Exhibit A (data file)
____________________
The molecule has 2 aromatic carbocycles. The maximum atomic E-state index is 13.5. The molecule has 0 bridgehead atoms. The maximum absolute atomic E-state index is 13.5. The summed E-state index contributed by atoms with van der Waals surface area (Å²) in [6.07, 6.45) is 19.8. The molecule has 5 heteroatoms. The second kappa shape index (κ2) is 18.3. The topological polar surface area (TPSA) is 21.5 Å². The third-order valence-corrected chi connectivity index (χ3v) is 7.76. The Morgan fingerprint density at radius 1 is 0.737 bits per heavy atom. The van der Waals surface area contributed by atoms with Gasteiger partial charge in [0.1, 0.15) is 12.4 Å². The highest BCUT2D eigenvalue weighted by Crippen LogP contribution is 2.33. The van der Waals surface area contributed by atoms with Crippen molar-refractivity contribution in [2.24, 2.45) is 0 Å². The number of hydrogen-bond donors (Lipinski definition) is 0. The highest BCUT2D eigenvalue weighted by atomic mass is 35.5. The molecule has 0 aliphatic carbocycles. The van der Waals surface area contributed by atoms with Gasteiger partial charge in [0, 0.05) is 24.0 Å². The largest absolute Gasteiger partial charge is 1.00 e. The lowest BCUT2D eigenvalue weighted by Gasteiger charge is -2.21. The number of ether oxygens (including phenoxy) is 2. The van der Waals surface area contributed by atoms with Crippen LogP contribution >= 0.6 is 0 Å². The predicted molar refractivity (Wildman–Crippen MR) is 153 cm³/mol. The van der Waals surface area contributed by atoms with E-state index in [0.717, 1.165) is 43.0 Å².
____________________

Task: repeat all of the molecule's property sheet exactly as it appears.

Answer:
The molecule has 2 aromatic carbocycles. The maximum atomic E-state index is 13.5. The molecule has 0 bridgehead atoms. The maximum absolute atomic E-state index is 13.5. The summed E-state index contributed by atoms with van der Waals surface area (Å²) in [6.07, 6.45) is 19.8. The molecule has 5 heteroatoms. The second kappa shape index (κ2) is 18.3. The topological polar surface area (TPSA) is 21.5 Å². The third-order valence-corrected chi connectivity index (χ3v) is 7.76. The Morgan fingerprint density at radius 1 is 0.737 bits per heavy atom. The van der Waals surface area contributed by atoms with Gasteiger partial charge in [0.1, 0.15) is 12.4 Å². The highest BCUT2D eigenvalue weighted by Crippen LogP contribution is 2.33. The van der Waals surface area contributed by atoms with Crippen molar-refractivity contribution in [2.24, 2.45) is 0 Å². The number of hydrogen-bond donors (Lipinski definition) is 0. The highest BCUT2D eigenvalue weighted by atomic mass is 35.5. The molecule has 0 aliphatic carbocycles. The van der Waals surface area contributed by atoms with Gasteiger partial charge in [0, 0.05) is 24.0 Å². The largest absolute Gasteiger partial charge is 1.00 e. The lowest BCUT2D eigenvalue weighted by Gasteiger charge is -2.21. The number of ether oxygens (including phenoxy) is 2. The van der Waals surface area contributed by atoms with Crippen LogP contribution >= 0.6 is 0 Å². The predicted molar refractivity (Wildman–Crippen MR) is 153 cm³/mol. The van der Waals surface area contributed by atoms with E-state index in [0.717, 1.165) is 43.0 Å².